After two consecutive years of significant decline (34 percent in 2015; 39 percent in 2016), the global directional drilling services market increased in value to $9.6 billion in 2017. While a resurgence in general upstream activity can be attributed to the overall recovery of oil prices, the increase in horizontal wells signifies a boost in innovation and technology.
In 2010, only 500 of the highest producing wells in the United States were horizontal. Five years later, this number rose to over 4000, representing a significant majority (77 percent) of the most prolific wells. The trend is not likely to end in the near foreseeable future. Drillinginfo has estimated about 80% of the remaining recoverable hydrocarbons in the Permian Basin will flow from unconventional wells. This is a substantial amount considering the Permian Basin is expected to produce 30 percent of the total U.S. crude in 2018. By the end of 2021, the field is forecast to be producing 4.43 MMbbl/d.
So, why the surge in horizontal wells?
The Permian Basin is a good example of the value proposition of horizontal drilling. Historically a vertical play, Permian used to be considered an “overly mature” basin with disputed ultimate recovery numbers. But, with its multiple benches and stacked formations, the area is being reinvigorated by unconventional drilling. Energy companies such as QEP Resources Inc. have sold land assets elsewhere in order to increase their Permian acreage to support an inventory of 1900 potential horizontal drilling locations.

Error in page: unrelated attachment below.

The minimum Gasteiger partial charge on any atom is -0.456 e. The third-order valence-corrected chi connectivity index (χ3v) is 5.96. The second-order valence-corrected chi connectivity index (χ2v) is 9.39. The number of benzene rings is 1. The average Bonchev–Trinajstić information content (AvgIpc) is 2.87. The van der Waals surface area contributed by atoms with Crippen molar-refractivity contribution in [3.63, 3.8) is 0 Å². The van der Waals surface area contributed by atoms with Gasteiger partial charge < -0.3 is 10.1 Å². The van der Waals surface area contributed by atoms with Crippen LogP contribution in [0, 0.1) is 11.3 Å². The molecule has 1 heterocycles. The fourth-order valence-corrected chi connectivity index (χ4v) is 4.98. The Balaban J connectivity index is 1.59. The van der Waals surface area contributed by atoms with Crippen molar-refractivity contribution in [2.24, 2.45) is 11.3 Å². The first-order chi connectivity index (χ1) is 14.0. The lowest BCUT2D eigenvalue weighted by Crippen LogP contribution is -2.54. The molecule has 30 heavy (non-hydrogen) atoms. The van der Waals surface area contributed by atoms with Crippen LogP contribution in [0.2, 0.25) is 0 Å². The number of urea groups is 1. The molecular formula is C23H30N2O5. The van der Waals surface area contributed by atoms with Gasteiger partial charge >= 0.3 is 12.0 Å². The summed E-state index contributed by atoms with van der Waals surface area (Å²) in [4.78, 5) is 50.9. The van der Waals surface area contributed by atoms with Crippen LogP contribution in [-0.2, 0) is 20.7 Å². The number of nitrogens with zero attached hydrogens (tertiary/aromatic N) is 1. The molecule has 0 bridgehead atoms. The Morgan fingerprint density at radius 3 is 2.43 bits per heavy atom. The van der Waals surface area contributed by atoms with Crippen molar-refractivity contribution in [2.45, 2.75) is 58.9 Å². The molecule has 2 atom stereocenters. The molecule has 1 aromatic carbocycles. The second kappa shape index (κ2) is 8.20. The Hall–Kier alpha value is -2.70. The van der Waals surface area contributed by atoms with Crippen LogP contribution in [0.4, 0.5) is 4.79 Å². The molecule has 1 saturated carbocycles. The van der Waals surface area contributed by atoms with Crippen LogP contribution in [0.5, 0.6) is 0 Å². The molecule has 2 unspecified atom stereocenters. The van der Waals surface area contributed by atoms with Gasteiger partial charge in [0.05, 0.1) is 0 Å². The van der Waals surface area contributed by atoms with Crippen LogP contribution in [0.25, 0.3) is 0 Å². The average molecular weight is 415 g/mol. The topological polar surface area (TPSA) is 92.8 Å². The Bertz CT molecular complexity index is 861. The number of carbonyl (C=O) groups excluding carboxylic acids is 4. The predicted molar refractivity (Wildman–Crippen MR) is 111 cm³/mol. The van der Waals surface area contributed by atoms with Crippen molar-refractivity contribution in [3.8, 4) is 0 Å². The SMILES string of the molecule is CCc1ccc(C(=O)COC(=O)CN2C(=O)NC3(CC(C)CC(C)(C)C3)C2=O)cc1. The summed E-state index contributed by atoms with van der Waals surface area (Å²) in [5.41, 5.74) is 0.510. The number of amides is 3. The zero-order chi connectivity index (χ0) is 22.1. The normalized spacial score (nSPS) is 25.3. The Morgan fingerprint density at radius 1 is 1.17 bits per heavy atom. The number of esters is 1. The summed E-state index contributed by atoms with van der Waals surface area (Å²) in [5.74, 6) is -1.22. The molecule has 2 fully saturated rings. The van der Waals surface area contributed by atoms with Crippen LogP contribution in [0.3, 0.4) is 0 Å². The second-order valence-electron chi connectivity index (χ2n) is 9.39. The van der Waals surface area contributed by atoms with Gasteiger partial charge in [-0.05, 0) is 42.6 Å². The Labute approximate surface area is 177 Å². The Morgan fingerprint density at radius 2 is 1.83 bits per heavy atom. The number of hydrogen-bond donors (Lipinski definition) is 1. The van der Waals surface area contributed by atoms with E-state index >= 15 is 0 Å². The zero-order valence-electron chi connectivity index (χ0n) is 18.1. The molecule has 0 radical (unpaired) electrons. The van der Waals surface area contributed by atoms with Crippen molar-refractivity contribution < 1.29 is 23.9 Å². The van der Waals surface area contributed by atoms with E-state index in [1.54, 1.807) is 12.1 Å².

How is technology lowering the cost of unconventional wells?
Faced with reduced margins in the new, lower oil price environment, operators shifted their expectations from fast wells to better producing, accurately placed wells. Service companies met the demand by addressing the biggest contributor of costly non-productive time: “the inability to consistently follow a prescribed well path.”
MOTIVEⓇ Drilling Technologies, an industry leader whose automated bits have successfully drilled more than five million horizontal feet assert that “there are too many rapidly changing variables for the directional driller to consider and react to in real-time.” To assist in drilling data analysis and reduce the estimated 25% of drilling cost associated with human errors, MOTIVEⓇ created the Directional Drilling Bit Guidance System, leveraging cognitive computing to optimize the directional drilling process.
Over the last year, the trend of integrating digital capabilities into directional drilling offerings has accelerated. Baker Hughes, Trinidad, and Patterson-UTI have all acquired digital drilling providers while Schlumberger, Precision and Nabors have developed their own tools in-house. Drilling giants Weatherford and Halliburton are also working towards high performance, autonomous tools in response to the need for affordable and efficient directional drilling solutions.
Better tools and big data have made drilling long laterals and hitting multiple payzones more reliable and cost-effective. At Aimsio, we love keeping up with the innovative tech that is moving our customers’ industries forward. Our next blog will take a deep dive into the hardware and software that is fuelling the digital drilling revolution. For interesting reads about the innovations our clients in the midstream and construction industries are using, click here. To see how Aimsio helps companies digitize, automate and streamline field operations, click below.